I have always considered myself to be a fairly decent and helpful person. I want to be thought of as reliable, trustworthy and capable; a person that anyone can come to for help on anything at any time. It has been so easy for me to imagine myself as this person, as if by thinking it to be true it would be so.
Then a few weeks ago my kindness and decency were tested, and I failed.
I was taking a walk in the city at lunchtime, following my usual path that ended with me heading up Market Street in the Sydney CBD. I was passing by the entrances to the David Jones store that is just before Hyde Park when I noticed an elderly lady and gentleman gingerly approaching one of the entrance doors. Without warning, the lady fell, slipping through the frail hands of her companion and landing on the marble step at the threshold to the entrance, where she lay without moving. All this happened so quickly it felt surreal to me, particularly as those on the street near me did not react to what had just happened. Or chose not to.
If I really was the decent and helpful person I believed myself to be, I would have immediately rushed over to help this poor couple. I did not. I am ashamed to tell you that I kept walking. Only for a few steps, before I realised what I was doing. I turned back to see if the lady had made it back to her feet. She had not. But by this time another passer-by had stopped and made a move to help the couple.
The example set by this stranger was the jolt I needed to rush forward to offer help as well. But I will never forget that my first instinct was to leave the couple alone, justifying the decision to myself on the grounds that the lady’s fall would have been embarrassing to her and she would not want a strange man bending over her to ask if she needed help.
As it turned out, the lady was in some serious trouble. She had not simply fallen but had collapsed and did not appear to be breathing. The passer-by quickly and assuredly turned the woman on her side, cleared her mouth with his fingers, rolled her back and breathed into her mouth with his. He then asked me if I knew how to perform CPR with him, which fortunately I did.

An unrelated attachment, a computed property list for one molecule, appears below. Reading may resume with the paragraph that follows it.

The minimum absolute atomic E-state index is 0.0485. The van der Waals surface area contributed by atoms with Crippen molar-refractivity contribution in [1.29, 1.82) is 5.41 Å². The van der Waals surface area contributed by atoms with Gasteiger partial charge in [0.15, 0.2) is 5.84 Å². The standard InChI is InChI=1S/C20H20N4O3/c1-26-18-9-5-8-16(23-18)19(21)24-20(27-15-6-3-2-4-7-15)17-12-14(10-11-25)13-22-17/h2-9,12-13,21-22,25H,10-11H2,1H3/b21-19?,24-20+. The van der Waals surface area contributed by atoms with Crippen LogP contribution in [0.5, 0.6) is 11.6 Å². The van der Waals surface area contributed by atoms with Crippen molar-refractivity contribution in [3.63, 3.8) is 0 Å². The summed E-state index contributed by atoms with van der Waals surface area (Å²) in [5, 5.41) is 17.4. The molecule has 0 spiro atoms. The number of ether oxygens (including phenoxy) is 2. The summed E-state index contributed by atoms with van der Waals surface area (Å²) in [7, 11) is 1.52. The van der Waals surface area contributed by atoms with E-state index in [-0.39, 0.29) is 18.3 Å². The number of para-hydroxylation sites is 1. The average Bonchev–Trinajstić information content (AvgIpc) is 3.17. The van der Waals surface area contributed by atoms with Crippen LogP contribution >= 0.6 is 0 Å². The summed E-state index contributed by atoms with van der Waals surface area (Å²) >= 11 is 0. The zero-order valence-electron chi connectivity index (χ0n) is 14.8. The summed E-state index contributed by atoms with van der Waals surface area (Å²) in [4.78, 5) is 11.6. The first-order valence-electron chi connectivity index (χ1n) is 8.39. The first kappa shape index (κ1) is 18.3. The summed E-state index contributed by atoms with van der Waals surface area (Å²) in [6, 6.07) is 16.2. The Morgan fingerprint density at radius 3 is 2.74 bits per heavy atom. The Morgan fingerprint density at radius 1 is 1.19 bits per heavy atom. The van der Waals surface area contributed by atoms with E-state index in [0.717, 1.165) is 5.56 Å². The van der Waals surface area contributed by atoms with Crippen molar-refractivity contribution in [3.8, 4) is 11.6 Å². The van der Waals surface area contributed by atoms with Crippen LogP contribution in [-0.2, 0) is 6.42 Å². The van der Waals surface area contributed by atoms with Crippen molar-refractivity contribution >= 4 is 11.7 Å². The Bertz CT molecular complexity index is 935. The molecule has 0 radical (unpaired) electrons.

I remember seeing the lady’s companion with his hand on his mouth and how small he looked. I remember feeling angry that those that walked by our little group either ignored us or turned their head slightly to gawk before moving on. I also remember the flood of adrenaline and relief that passed through me when the passer-by noticed that the lady’s chest was rising and falling again. She was breathing on her own, thankfully. We called for an ambulance, which arrived in three or four minutes, by which time both the lady and her companion were mumbling their thanks to myself and the passer-by. I never felt so undeserving of gratitude.
Sorry, that was all a bit depressing, wasn’t it? I should stick to my usual writing style: lame humour and regular use of coarse language to explain legal issues to my two or three readers.
Let’s get this all back on course, then, and look at my actions from a legal perspective. If I had followed my first instinct and kept on walking, leaving the lady on the ground outside Market Street David Jones, would I be legally responsible if something serious had happened to her? Could I have been charged with a crime for walking away from an injured or even dying woman?
All Australian States and Territories have a version of what are called ‘Good Samaritan laws’. These laws say that no-one can face legal liability (whether criminal or civil) for rendering aid to someone in need (or that appears to be in need), so long as the person rendering the aid did the best they could in the circumstances and did so in good faith. The example that is always used to explain these laws is whether there is a legal requirement for a bystander at the beach or a lake to try and save a person they see drowning.
The law says that, other than in a few special circumstances, you will not face any legal consequences if you fail to provide help to a person you see drowning (or in any other kind of danger or harm).
Also, if you try your best to help but cannot save the person drowning, you are not legally liable for their death.
And if you do all you can to care for an injured person but cause them harm in the process (such as breaking someone’s rib while you administer CPR, which is a very common event) you will not be charged with assault or sued for negligence for causing that harm.
The only circumstances in which you can be legally liable for not rendering help is if:
– You had a duty of care to help the victim and did not do so. For example, teachers have a duty of care to their students, so if a teacher does not try and help one of their drowning students the teacher can be held legally liable. Same goes for parents and their children.
– You create a duty of care to the victim, but fail to exercise this duty. For example, if you see someone drowning and yell at the person next to you to go get help because you are about to dive in to save the victim, but then walk away the second the person next to you turns their back, you can be legally liable and deserve everything the law throws at you.
– If the situation causing the harm or injury occurs on your property, whether you see it happening or not.
– You cause the harm or injury because you are a horrible, horrible person.
Knowing that I had no legal responsibility to help the fallen lady does not make me feel any better, though. Hopefully next time I can be more like that kind passer-by that did stop and help and less like everyone else that simply walked on by.